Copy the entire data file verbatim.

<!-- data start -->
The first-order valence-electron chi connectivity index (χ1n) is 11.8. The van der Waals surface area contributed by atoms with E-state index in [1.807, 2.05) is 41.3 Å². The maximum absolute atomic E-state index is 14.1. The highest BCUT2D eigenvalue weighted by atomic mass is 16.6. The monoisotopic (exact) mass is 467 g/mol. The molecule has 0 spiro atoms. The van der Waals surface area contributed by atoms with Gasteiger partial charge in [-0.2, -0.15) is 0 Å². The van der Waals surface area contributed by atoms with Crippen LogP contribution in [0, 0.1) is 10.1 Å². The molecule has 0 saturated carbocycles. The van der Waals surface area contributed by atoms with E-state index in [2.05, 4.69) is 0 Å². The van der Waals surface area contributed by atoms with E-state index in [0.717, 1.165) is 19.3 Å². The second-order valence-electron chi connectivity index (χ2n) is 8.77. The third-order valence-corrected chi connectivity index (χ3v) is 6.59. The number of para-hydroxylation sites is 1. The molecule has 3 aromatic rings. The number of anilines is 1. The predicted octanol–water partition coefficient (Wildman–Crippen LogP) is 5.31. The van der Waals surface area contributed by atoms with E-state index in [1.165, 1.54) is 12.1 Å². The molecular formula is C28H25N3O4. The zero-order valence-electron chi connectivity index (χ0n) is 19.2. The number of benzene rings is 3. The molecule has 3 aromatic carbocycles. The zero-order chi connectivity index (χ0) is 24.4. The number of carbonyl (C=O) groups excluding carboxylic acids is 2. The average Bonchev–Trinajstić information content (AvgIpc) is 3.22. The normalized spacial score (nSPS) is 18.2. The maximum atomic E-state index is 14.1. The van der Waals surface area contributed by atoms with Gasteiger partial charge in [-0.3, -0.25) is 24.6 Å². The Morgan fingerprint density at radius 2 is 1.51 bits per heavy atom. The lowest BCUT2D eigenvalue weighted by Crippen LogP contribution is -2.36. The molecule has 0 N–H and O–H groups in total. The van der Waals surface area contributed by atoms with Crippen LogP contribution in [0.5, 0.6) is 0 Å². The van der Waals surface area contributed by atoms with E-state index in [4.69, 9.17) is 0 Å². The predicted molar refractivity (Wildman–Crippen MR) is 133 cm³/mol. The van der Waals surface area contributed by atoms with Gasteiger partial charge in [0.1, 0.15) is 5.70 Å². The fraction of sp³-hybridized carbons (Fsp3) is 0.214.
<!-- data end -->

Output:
The first-order valence-electron chi connectivity index (χ1n) is 11.8. The van der Waals surface area contributed by atoms with E-state index in [1.807, 2.05) is 41.3 Å². The maximum absolute atomic E-state index is 14.1. The highest BCUT2D eigenvalue weighted by atomic mass is 16.6. The monoisotopic (exact) mass is 467 g/mol. The molecule has 0 spiro atoms. The van der Waals surface area contributed by atoms with Gasteiger partial charge in [-0.2, -0.15) is 0 Å². The van der Waals surface area contributed by atoms with Crippen LogP contribution in [0, 0.1) is 10.1 Å². The molecule has 0 saturated carbocycles. The van der Waals surface area contributed by atoms with E-state index in [2.05, 4.69) is 0 Å². The van der Waals surface area contributed by atoms with E-state index in [0.717, 1.165) is 19.3 Å². The second-order valence-electron chi connectivity index (χ2n) is 8.77. The third-order valence-corrected chi connectivity index (χ3v) is 6.59. The number of para-hydroxylation sites is 1. The molecule has 3 aromatic rings. The number of anilines is 1. The predicted octanol–water partition coefficient (Wildman–Crippen LogP) is 5.31. The van der Waals surface area contributed by atoms with E-state index in [1.165, 1.54) is 12.1 Å². The molecular formula is C28H25N3O4. The zero-order valence-electron chi connectivity index (χ0n) is 19.2. The number of benzene rings is 3. The molecule has 3 aromatic carbocycles. The zero-order chi connectivity index (χ0) is 24.4. The number of carbonyl (C=O) groups excluding carboxylic acids is 2. The average Bonchev–Trinajstić information content (AvgIpc) is 3.22. The normalized spacial score (nSPS) is 18.2. The maximum atomic E-state index is 14.1. The van der Waals surface area contributed by atoms with Gasteiger partial charge in [-0.3, -0.25) is 24.6 Å². The Morgan fingerprint density at radius 2 is 1.51 bits per heavy atom. The lowest BCUT2D eigenvalue weighted by Crippen LogP contribution is -2.36. The molecule has 0 N–H and O–H groups in total. The van der Waals surface area contributed by atoms with Crippen LogP contribution in [0.5, 0.6) is 0 Å². The van der Waals surface area contributed by atoms with E-state index in [4.69, 9.17) is 0 Å². The predicted molar refractivity (Wildman–Crippen MR) is 133 cm³/mol. The van der Waals surface area contributed by atoms with Gasteiger partial charge in [0.1, 0.15) is 5.70 Å². The fraction of sp³-hybridized carbons (Fsp3) is 0.214.